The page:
Friday, 15 May 2020

Book review: Big Bang, David Bowman (2019)

I must’ve bought this volume at a charity sale, as there’s a sticker on the dustjacket saying “$5”. The author died tragically young about eight years ago. He was aged in his 50s. His novel was a major project; according to Wikipedia, which I must rely on for information, he worked on it for a decade. It comes with an introduction – which I didn’t read – by a more prominent American writer.

Bowman’s novel is packaged as nonfiction but it is clearly not such. A lot of questions arise when you read it. Some relate to the ability of the author to know certain things about the lives of his characters – who are all based on real people – but there are other things that are not clear, such as the present of the authorial “now”. On page 175, for example, you find this: “World War II remained alive in everyone’s mind in 1954 as 9/11 is still alive in 2013.”

But Bowman died in 2012, so he must’ve cast the “now” of the authorial present into the future, to a time when he might no longer be alive. This slippage is emblematic of the novel as a whole, a place where secrets and facts that are harboured by people – Howard Hunt, the novelist and CIA operative, Jacqueline Kennedy, Jimmy Hendrix, Marilyn Monroe, Arthur Miller, and Joseph McCarthy (among others) – exist in a penumbra of possibility, a place where being is still emerging in a vague locus of existence filled with small dramas that, at some point down the track (we know from history), will turn into action and appear as tonic events. The most important of which is the assassination of JFK in November 1963.

This is the magic of Bowman’s masterpiece – it is undeniably a masterpiece – a book so complex and subtle that it’s hard to know how to position him in the authorial fraternity. The title is equally hard to pin down. People keep having car accidents or getting shot. Or else the “big bang” might refer to the atomic bomb, or the post-war baby boom. Or the gunshots that took out the president. The author himself was born in 1957, which makes the title hint at another kind of release – in this case parturition – or, at least, from Bowman’s point of view it does.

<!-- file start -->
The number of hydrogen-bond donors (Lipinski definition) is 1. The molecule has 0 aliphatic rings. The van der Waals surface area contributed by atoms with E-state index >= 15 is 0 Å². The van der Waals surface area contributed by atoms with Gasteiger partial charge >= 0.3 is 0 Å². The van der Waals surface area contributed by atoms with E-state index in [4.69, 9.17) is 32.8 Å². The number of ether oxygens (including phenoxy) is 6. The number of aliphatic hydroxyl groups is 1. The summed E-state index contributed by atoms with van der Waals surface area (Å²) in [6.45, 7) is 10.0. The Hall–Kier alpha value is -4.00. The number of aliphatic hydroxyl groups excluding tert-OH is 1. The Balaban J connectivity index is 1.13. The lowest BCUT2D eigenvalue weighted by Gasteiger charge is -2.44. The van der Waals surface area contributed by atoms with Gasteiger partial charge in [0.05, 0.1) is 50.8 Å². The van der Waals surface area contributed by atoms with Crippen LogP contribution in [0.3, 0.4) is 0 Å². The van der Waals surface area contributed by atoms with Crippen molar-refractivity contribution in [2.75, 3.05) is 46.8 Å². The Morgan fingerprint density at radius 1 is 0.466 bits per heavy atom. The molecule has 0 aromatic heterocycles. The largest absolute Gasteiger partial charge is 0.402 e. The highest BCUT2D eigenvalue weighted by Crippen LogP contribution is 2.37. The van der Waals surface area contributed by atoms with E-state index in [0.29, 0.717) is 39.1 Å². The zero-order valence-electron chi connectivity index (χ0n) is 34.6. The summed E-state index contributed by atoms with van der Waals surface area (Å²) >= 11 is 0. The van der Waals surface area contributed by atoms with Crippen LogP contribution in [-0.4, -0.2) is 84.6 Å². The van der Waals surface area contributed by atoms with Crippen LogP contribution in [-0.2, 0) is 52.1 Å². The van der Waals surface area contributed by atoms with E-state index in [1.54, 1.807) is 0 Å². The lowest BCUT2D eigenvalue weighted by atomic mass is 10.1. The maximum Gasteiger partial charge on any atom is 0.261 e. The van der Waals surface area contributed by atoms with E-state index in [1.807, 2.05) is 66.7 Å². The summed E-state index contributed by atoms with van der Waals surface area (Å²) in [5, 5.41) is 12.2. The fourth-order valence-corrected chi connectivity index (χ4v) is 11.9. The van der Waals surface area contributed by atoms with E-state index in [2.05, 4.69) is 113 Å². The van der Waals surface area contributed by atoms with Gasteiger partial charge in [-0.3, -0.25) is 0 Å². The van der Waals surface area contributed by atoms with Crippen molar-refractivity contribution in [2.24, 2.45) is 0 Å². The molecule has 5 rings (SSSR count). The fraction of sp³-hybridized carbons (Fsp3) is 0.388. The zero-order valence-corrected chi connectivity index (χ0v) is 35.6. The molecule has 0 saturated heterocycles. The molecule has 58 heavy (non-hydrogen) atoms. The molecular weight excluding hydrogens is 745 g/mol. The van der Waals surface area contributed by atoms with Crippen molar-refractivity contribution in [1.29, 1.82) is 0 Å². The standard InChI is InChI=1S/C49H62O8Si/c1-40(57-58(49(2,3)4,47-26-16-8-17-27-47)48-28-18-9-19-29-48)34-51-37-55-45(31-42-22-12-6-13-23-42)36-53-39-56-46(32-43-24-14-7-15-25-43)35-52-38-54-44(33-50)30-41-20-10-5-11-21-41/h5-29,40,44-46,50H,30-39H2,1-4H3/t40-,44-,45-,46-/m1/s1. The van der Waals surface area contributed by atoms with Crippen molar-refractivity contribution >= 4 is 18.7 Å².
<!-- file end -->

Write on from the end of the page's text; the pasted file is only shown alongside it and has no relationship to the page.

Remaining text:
‘Book one’ takes up just over half of the volume, and takes in the years 1950 to 1959. ‘Book two’ starts on page 365 and takes in the years 1960 to 1963. There is also an epilogue that continues the mystical tendency of the end of the final chapter. I was deeply moved by the complexity of Bowman’s poetic vision, by his ability to transport the reader from the concrete parts of individual lives, to universals such as eternity, history, and fate. There is something deeply otherworldly about this “nonfiction” novel, something both great and pathetic. That so much responsibility can be foisted upon one man, the hopes and aspirations of not just one nation but of the entire world …

However you categorise it, this is another one of those big, encyclopaedic American novels but you’ll never get bored as there are hundreds of individual threads of stories to unravel as you progress. All during your time with the book a sense of indeterminacy it engenders highlights a feeling that life is contingent on pure chance. You might wake up tomorrow, you think, or you might not.

While the prose is rooted in fact – each section starting out like a newspaper article and with details pertinent for the reader appearing, with a wry lilt (the footnotes are especially glib), at precisely calibrated points in the narrative – it is infinitely suggestive, like a curtain blowing around crazily in the gap created by an open window, through which you might, as the fabric drifts this way and that, glimpse the future beckoning.

With maybe a sound like angels. Whether they are angels of death or angels bearing another kind of message will depend on who you are.

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